In unlike in the major source of background arises from continuum events. This background is suppressed by a neural network (NN) implemented by the NeuroBayes package Neurobayes that combines information about the event topology. Observables included in the NN are , where is the polar angle of the candidate with respect to the beam direction in the c.m. frame, a combination of 16 modified Fox-Wolfram moments FWmoments , and the momentum flow in nine concentric cones around the thrust axis of the candidate CLEOcones . The requirement on the NN selection rejects 64% of the background while retaining 92% of the signal.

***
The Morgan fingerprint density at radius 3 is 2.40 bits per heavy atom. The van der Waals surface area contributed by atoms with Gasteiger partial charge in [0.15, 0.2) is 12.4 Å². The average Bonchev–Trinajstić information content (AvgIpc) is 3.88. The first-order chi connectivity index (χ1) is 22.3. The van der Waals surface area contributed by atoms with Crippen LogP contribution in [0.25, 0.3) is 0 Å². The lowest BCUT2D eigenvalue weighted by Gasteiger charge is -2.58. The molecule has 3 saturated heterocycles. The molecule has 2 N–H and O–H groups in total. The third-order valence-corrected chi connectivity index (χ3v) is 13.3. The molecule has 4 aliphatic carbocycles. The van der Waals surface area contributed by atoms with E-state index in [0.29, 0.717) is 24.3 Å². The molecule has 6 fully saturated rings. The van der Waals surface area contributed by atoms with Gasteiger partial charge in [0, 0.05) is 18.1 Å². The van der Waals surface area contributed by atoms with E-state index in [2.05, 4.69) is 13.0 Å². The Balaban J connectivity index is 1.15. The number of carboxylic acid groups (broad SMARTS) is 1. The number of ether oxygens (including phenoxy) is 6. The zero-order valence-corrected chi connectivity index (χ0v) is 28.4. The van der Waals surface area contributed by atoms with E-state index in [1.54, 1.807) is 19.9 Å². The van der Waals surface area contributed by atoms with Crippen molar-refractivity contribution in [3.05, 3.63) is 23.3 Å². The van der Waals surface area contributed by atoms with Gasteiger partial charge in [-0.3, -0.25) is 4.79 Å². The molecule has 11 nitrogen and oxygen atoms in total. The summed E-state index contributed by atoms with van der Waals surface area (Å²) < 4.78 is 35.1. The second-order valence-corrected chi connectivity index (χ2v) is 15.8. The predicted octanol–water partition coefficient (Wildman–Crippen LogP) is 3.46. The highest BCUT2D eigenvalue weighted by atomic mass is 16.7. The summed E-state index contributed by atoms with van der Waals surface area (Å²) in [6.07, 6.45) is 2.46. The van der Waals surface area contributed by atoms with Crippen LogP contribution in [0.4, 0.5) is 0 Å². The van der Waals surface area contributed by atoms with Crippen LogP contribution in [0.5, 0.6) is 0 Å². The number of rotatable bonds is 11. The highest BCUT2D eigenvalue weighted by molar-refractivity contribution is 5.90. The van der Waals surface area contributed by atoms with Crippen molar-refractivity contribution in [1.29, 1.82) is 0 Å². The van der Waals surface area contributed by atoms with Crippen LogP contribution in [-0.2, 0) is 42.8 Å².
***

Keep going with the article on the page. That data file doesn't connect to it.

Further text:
The signal yields are obtained by two-dimensional unbinned extended maximum likelihood fits to the and distributions. The distributions are parameterized by a Gaussian function for the signal component and by an empirically determined threshold function introduced by the ARGUS Collaboration ARGUSfunction for the background component. The distributions are parameterized by the sum of two Gaussian functions (the sum of a Gaussian function and an empirically determined function introduced by the Crystal Ball Collaboration CBfunction ) with common mean for the signal component in () and by a linear function for the background component. The shape parameters of signal components in () are fixed to values obtained from () data distributions, where the relative widths and fractions of the signal components in are fixed to values obtained from Monte Carlo (MC) simulation studies. The and distributions and fit projections are shown in Fig. 1. For the obtained yields are signal events in the final state and signal events in the final state.